by Marissa Lorenz
As days get longer and temperatures get warmer, as the West Grand Greenhouse Plant Sale gets underway, there can be no question that–barring a Summer Solstice snow storm–garden season has arrived in Grand County.
It is finally time to get seeds in the ground or to harden off your seedlings in order to have the most bountiful garden possible, whether you are hoping for a bevy of blooms or a cornucopia of tasty delights. And if you don’t have a garden or if you would just like to share the joys and frustrations of high-altitude gardening with other aspiring and/or accomplished green-thumbs, it is time to head to the local community garden.
Grand Community Gardens is a non-profit organization operated by Grand County’s Colorado State University Extension office. They have community gardens in Kremmling, Hot Sulphur Springs, Granby, and Fraser. The Kremmling garden and its raised garden plots are located in an enclosed area at the Middle Park Fairgrounds.
“The glory of gardening: hands in the dirt, head in the sun, heart with nature. To nurture a garden is to feed not just the body, but the soul.” – Alfred Austin
Grand County CSU Extension Agent Olivia Clark assures that there are still beds available in the Kremmling garden, at a cost of . Beds measure 4’ x 16 ‘ and have a raised wind buffer. An array of gardening tools are available onsite, including water, hoses, and a rotating compost bin. 14 of the beds have automatic irrigation.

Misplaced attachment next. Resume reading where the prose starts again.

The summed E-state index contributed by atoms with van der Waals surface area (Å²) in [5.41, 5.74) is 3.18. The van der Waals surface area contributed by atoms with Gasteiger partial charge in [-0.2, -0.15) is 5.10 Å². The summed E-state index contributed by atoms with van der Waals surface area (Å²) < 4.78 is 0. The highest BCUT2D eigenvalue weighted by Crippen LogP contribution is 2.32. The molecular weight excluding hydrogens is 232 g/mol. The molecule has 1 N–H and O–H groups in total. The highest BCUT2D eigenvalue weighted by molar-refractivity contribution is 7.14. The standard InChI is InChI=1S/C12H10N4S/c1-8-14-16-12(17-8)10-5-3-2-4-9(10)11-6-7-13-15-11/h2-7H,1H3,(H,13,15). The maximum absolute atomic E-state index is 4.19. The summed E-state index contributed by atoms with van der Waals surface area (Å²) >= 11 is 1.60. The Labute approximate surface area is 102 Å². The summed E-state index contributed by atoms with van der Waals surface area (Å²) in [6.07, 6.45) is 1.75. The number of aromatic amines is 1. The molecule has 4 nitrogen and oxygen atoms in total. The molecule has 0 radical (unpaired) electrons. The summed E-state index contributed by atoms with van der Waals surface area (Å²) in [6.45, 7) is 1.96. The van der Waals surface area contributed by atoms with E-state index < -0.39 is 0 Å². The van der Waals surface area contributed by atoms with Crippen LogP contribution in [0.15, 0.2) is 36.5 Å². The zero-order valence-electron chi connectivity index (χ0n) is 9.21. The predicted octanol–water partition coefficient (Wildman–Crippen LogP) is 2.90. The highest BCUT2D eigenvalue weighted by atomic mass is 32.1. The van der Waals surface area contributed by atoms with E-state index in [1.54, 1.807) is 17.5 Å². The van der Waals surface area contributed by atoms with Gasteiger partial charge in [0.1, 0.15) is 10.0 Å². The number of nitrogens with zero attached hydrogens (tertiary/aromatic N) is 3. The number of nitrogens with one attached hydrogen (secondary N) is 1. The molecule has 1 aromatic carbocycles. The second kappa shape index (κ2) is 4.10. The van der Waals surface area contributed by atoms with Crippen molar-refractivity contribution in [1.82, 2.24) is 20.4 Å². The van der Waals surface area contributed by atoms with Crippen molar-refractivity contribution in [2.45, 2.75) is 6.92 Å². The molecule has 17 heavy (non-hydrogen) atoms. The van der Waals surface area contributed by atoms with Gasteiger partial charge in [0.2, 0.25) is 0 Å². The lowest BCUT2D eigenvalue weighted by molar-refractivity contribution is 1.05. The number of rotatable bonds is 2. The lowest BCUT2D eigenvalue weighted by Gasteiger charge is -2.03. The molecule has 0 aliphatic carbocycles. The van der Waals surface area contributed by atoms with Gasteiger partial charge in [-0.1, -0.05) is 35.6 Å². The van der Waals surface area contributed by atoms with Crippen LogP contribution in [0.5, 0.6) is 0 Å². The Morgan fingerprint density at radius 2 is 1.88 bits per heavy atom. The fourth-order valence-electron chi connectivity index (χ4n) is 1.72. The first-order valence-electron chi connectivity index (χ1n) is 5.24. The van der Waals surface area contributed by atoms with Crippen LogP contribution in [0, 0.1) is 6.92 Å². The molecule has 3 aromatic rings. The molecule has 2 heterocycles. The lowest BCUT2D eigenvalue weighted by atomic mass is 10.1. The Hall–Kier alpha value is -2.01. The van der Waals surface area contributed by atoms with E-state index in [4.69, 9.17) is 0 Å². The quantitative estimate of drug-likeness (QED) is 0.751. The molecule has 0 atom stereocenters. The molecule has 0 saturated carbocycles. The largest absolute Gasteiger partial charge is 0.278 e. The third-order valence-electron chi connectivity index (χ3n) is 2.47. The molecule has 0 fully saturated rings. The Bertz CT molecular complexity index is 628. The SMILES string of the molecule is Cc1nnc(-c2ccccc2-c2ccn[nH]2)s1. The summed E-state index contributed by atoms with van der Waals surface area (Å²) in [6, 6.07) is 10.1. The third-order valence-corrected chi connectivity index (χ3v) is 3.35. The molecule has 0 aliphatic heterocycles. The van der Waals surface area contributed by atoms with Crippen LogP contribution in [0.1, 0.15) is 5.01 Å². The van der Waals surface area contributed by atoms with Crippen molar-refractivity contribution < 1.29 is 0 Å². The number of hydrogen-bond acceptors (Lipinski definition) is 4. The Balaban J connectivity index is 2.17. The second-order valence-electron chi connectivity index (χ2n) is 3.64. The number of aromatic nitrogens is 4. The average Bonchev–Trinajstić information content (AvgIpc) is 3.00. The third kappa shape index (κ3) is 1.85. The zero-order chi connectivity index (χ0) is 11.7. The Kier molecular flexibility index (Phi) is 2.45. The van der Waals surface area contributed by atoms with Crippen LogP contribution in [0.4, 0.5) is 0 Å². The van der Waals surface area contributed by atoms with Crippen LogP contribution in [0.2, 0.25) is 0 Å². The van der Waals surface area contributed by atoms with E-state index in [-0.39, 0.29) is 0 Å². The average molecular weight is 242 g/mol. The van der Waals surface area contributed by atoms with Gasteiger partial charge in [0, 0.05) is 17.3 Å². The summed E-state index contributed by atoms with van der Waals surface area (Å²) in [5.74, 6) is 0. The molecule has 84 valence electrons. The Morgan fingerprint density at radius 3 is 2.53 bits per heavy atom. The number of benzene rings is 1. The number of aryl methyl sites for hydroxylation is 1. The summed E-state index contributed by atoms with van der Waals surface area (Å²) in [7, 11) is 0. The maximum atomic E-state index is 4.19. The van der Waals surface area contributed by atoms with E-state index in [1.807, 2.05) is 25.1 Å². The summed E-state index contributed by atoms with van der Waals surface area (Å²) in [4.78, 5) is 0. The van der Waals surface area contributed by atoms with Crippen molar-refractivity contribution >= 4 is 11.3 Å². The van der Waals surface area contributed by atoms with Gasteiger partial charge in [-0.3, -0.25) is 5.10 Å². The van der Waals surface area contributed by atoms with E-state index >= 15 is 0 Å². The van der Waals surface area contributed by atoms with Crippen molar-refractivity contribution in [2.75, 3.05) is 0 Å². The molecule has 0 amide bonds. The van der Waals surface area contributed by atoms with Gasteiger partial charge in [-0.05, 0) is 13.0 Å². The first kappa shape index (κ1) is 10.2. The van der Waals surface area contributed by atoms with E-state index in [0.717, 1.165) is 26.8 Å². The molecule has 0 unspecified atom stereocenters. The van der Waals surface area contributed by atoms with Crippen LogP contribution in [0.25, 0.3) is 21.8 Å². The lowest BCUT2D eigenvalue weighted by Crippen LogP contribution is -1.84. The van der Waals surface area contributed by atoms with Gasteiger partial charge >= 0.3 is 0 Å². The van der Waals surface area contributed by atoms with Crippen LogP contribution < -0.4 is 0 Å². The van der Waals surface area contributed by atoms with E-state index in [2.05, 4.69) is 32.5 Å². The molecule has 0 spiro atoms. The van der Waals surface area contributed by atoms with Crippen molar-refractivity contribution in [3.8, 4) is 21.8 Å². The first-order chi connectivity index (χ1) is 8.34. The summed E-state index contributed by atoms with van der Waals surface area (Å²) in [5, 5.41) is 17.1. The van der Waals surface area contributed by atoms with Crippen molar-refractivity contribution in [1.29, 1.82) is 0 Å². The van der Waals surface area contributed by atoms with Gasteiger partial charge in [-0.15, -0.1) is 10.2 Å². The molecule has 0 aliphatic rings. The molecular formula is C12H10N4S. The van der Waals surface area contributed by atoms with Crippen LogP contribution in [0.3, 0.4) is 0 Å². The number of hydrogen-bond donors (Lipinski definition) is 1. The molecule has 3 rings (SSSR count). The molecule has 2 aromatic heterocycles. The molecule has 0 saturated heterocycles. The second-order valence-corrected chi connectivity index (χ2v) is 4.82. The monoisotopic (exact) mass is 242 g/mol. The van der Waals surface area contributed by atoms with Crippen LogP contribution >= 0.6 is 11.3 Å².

Clark explains that, once the irrigation system is turned on for the year, the gardens will be watered on a daily schedule. She notes that beds must be planted by July 1, and each plot owner is expected to volunteer two hours of service at the gardens each month
Bed rentals in Kremmling are $25 each for the summer. The bed rental fees go toward the perpetuation of the gardens and educational programs.
The Kremmling community is also participating in other ways, according to Clark, who notes that Grand Community Gardens partnered with the West Grand High School Ag program, comprised of Ag teacher Jacob Walter and his students, to construct 10 new raised beds last fall that were moved to high-demand sites in Hot Sulphur Springs and Granby this winter.
“Most of these beds have already been installed this spring and can be seen in their new homes,” Clark states, adding that Grand County Road and Bridge assisted with the transport of these beds to their locations. “It truly has been a community effort to construct and install the new beds.”
Clark also points to the fact that many local gardeners have participated in the Colorado Master Gardener Program, “which combines education and volunteer work.” Needed volunteer hours can be obtained by working at any of Grand County’s community gardens.